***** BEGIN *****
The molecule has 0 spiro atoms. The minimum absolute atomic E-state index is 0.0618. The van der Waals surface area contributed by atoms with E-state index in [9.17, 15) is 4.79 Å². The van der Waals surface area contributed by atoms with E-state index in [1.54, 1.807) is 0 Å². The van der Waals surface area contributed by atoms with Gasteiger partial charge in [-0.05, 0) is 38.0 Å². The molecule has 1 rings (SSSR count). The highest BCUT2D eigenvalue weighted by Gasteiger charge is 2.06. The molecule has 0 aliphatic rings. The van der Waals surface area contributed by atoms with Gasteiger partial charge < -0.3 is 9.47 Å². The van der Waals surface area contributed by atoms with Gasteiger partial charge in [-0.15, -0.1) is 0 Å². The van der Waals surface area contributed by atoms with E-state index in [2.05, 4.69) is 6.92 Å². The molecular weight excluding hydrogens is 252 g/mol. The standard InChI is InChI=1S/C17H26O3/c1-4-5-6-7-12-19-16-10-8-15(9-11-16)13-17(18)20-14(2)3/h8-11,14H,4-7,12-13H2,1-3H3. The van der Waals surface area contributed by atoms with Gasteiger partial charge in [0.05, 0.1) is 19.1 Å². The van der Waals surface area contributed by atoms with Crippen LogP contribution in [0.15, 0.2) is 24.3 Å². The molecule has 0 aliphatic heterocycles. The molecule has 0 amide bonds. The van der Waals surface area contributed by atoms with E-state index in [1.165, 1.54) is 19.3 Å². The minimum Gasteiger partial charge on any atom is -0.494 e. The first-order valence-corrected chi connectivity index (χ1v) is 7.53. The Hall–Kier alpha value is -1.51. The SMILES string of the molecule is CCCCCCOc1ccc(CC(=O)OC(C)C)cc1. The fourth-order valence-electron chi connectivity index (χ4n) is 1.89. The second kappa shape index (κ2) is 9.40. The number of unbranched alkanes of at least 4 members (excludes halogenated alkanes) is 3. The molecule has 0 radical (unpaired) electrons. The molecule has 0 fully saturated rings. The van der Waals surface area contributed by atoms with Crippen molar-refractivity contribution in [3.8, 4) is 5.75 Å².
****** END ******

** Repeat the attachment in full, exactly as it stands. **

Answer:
The molecule has 0 spiro atoms. The minimum absolute atomic E-state index is 0.0618. The van der Waals surface area contributed by atoms with E-state index in [9.17, 15) is 4.79 Å². The van der Waals surface area contributed by atoms with E-state index in [1.54, 1.807) is 0 Å². The van der Waals surface area contributed by atoms with Gasteiger partial charge in [-0.05, 0) is 38.0 Å². The molecule has 1 rings (SSSR count). The highest BCUT2D eigenvalue weighted by Gasteiger charge is 2.06. The molecule has 0 aliphatic rings. The van der Waals surface area contributed by atoms with Gasteiger partial charge < -0.3 is 9.47 Å². The van der Waals surface area contributed by atoms with Gasteiger partial charge in [-0.15, -0.1) is 0 Å². The van der Waals surface area contributed by atoms with E-state index in [2.05, 4.69) is 6.92 Å². The molecular weight excluding hydrogens is 252 g/mol. The standard InChI is InChI=1S/C17H26O3/c1-4-5-6-7-12-19-16-10-8-15(9-11-16)13-17(18)20-14(2)3/h8-11,14H,4-7,12-13H2,1-3H3. The van der Waals surface area contributed by atoms with Gasteiger partial charge in [0.05, 0.1) is 19.1 Å². The van der Waals surface area contributed by atoms with Crippen LogP contribution in [0.15, 0.2) is 24.3 Å². The molecule has 0 aliphatic heterocycles. The molecule has 0 amide bonds. The van der Waals surface area contributed by atoms with E-state index in [1.165, 1.54) is 19.3 Å². The minimum Gasteiger partial charge on any atom is -0.494 e. The first-order valence-corrected chi connectivity index (χ1v) is 7.53. The Hall–Kier alpha value is -1.51. The SMILES string of the molecule is CCCCCCOc1ccc(CC(=O)OC(C)C)cc1. The fourth-order valence-electron chi connectivity index (χ4n) is 1.89. The second kappa shape index (κ2) is 9.40. The number of unbranched alkanes of at least 4 members (excludes halogenated alkanes) is 3. The molecule has 0 radical (unpaired) electrons. The molecule has 0 fully saturated rings. The van der Waals surface area contributed by atoms with Crippen molar-refractivity contribution in [3.8, 4) is 5.75 Å².